PISA identifies challenges for Australian education

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Tuesday, 7 Dec 2010

For release 21:00 AEDT Tuesday 7th December 2010

PISA identifies challenges for Australian education

The reading literacy of Australian 15-year-old students has fallen sharply over the past decade results from the 2009 administration of the OECD Programme for International Student Assessment (PISA) reveal.

The Australian national report, released this evening by the Australian Council for Educational Research (ACER), shows Australia’s results have also slipped in mathematics but held ground in science.

PISA measures how well 15-year-olds from across the globe are prepared to use their knowledge and skills in reading, mathematics and science to meet real-life challenges near the end of compulsory schooling.

Sixty-five OECD and partner countries took part in PISA 2009 including a nationally representative sample of around 14,000 Australian students from 353 schools. Australia has now participated in four cycles of PISA since its inception in 2000.

“Australian students are still performing well above the OECD average but their results in reading literacy and mathematical literacy have declined significantly over recent years,” ACER chief executive Professor Geoff Masters said.

Australian students scored an average of 515 points on the 2009 reading assessments, compared to the OECD average of 493 points. Australia’s overall performance declined by 13 score points from 2000 to 2009. The decline is primarily among higher achieving students and is more evident in some states than others.

“Australia was the only high performing country to show a significant decline in reading literacy performance between PISA 2000 and PISA 2009,” Professor Masters said.

In mathematics Australian students achieved an average score of 514 points, significantly higher than the OECD average of 496. The result was similar to that achieved in 2006 but down on the 2003 result.  The performance of Australian students in scientific literacy remained unchanged from PISA 2006 to PISA 2009 with an average score of 527 points.

Very significant gaps in achievement remain between Australian students by gender, Indigenous status, location and wealth. In some cases these are equivalent to several years of schooling.

The average reading performance of Indigenous students was significantly lower, by more than two years of schooling, than that of non-Indigenous students. A similar gap in achievement was found for mathematics and science literacy.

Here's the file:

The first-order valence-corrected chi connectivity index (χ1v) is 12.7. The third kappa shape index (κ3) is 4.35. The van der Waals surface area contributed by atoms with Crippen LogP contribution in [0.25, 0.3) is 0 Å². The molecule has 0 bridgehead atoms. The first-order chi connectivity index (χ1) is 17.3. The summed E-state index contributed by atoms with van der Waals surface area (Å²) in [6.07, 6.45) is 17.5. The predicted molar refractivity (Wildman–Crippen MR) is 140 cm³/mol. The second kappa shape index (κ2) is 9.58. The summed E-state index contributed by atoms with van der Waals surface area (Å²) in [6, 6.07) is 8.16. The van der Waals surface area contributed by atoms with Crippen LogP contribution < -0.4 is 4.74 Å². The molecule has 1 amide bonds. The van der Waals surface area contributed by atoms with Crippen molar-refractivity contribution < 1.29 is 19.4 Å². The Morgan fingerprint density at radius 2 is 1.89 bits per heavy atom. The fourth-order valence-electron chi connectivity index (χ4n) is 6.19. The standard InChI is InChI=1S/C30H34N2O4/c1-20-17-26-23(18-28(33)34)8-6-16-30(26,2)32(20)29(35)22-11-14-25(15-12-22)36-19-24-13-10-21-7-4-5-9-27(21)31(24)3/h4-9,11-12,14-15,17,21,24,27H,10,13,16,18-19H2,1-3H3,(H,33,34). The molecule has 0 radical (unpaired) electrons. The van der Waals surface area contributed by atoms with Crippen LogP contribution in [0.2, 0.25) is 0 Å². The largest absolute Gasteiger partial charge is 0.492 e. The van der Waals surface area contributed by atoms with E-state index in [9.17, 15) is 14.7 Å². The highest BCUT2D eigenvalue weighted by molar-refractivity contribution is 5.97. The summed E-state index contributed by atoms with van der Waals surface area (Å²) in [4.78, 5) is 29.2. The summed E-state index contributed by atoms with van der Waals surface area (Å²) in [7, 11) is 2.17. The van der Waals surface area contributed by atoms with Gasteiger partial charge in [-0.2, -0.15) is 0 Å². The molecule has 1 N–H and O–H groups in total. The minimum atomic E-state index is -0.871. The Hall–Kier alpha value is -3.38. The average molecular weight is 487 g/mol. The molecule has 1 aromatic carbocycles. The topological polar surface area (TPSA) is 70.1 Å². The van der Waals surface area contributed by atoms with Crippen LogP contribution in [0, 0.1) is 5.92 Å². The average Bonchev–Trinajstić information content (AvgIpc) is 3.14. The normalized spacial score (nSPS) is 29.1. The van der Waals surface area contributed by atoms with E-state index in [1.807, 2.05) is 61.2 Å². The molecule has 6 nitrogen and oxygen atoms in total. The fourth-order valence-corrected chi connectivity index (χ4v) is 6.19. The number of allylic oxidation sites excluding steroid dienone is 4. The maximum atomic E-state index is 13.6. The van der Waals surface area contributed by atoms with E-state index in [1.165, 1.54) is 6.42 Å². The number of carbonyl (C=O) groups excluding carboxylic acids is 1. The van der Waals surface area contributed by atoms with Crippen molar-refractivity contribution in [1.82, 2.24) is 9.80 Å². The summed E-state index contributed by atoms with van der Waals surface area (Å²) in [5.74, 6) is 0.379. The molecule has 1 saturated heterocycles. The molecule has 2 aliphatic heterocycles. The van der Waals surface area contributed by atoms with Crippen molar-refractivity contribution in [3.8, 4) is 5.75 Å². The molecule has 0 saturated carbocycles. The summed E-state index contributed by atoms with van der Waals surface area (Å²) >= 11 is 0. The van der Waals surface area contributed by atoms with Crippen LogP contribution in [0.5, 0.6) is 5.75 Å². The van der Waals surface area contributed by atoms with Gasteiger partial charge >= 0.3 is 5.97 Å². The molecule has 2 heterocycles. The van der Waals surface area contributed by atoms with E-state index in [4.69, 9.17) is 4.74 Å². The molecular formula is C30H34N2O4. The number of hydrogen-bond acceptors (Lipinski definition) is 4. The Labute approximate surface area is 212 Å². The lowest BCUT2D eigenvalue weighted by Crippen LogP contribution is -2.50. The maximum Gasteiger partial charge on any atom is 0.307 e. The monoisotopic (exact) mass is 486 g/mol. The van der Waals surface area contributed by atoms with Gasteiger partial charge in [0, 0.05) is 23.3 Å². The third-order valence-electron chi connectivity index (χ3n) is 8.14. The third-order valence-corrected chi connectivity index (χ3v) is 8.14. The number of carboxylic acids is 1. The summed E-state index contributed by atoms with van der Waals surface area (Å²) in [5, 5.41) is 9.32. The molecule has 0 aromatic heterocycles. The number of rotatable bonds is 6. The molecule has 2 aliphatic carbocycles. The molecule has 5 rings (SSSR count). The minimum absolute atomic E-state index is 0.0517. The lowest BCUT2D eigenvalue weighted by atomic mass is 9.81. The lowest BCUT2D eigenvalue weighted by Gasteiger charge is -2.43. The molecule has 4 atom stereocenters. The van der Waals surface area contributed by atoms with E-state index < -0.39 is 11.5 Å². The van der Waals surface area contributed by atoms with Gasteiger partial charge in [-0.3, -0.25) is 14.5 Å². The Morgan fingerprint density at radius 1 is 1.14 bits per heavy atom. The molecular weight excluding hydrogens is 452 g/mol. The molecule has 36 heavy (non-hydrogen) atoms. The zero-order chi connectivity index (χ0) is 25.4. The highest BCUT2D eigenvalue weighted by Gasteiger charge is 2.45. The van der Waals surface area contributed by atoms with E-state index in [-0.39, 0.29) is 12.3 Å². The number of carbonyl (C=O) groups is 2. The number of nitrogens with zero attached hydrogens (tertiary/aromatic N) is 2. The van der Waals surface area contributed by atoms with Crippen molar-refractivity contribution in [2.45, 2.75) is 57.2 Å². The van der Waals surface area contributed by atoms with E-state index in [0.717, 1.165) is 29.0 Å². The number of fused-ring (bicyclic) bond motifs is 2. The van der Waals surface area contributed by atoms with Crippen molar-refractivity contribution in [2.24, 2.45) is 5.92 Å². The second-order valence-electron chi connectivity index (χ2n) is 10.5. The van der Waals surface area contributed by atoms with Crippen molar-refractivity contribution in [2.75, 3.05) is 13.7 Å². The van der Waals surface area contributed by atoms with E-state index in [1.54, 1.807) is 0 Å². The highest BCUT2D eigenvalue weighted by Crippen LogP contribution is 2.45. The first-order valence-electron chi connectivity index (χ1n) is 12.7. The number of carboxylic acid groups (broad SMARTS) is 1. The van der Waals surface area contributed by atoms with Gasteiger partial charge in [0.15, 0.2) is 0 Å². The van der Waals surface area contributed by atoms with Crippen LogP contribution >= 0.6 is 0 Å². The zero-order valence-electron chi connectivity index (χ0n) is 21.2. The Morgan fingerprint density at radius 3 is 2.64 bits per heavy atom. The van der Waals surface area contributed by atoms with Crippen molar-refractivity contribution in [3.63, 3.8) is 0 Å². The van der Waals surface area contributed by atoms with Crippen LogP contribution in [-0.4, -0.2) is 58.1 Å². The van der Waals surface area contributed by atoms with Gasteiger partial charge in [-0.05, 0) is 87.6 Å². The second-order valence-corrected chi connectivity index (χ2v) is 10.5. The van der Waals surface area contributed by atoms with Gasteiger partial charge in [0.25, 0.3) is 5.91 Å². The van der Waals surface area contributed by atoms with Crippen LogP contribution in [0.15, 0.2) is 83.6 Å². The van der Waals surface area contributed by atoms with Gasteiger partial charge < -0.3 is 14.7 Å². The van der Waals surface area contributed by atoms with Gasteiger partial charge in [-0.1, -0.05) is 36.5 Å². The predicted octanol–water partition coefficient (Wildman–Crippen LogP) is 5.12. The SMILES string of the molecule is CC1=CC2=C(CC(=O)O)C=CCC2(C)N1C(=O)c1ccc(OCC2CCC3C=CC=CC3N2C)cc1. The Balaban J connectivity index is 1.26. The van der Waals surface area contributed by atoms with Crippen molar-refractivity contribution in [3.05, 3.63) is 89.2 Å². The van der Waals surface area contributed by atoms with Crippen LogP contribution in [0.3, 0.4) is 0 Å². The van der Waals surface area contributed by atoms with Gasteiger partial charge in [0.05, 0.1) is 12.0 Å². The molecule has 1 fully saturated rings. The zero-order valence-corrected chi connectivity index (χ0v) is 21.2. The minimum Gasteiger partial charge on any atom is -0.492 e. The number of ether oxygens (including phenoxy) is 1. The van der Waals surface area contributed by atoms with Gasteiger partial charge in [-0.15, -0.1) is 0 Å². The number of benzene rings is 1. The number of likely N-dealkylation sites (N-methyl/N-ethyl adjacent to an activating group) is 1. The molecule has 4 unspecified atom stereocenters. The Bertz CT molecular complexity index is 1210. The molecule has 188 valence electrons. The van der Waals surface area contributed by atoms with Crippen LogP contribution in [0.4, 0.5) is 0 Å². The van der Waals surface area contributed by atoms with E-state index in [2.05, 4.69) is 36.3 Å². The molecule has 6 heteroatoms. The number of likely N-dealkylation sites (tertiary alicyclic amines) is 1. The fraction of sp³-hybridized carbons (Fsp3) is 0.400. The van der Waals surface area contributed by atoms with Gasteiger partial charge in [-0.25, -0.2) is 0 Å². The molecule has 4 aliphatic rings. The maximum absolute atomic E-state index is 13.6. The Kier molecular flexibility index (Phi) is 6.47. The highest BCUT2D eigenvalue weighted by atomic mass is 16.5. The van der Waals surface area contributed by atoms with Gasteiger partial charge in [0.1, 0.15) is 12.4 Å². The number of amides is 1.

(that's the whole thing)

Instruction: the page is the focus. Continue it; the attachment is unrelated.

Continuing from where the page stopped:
In addition, there is a large gender gap in mathematics, with boys outperforming girls that was present in PISA 2006, but before then had not been seen for many years. In reading literacy boys trail girls by the equivalent of around one year of schooling.

Of greatest concern, students from the highest socioeconomic group outperformed students from the lowest socioeconomic group in reading by the equivalent of almost three full years of schooling.

“These achievement gaps place an unacceptable proportion of 15-year-old students at serious risk of not achieving literacy levels sufficient for them to effectively participate in the workforce,” Professor Masters said.

“Some Australian teenagers may be trying to enter the workforce and forge a future for themselves with reading, mathematics and science literacy skills equivalent to a Year 7 or 8 education or worse.”

The Australian national report, PISA 2009: Challenges for Australian education by Sue Thomson, Lisa DeBortoli, Marina Nicholas, Kylie Hillman and Sarah Buckley, and further information about the PISA assessment is available from the Australian PISA website http://www.acer.edu.au/ozpisa .

The Australian report was released to coincide with the launch of the international PISA study by the OECD in Paris.

ACER conducts PISA in Australia on behalf of the OECD with funding from the commonwealth and state and territory governments.

Full report
Challenges for Australian Education: Results from PISA 2009 (PDF: 339 pages, 9.9 MB)
Sue Thomson, Lisa De Bortoli, Marina Nicholas, Kylie Hillman, Sarah Buckley

PISA in Brief
Highlights from the full Australian Report: Challenges for Australian Education: Results from PISA 2009 (PDF: 24 pages, 3.6 MB)
Sue Thomson, Lisa De Bortoli, Marina Nicholas, Kylie Hillman, Sarah Buckley


Media enquiries: Louise Reynolds 03 9277 5582 or 0419 340 058 reynolds@acer.edu.au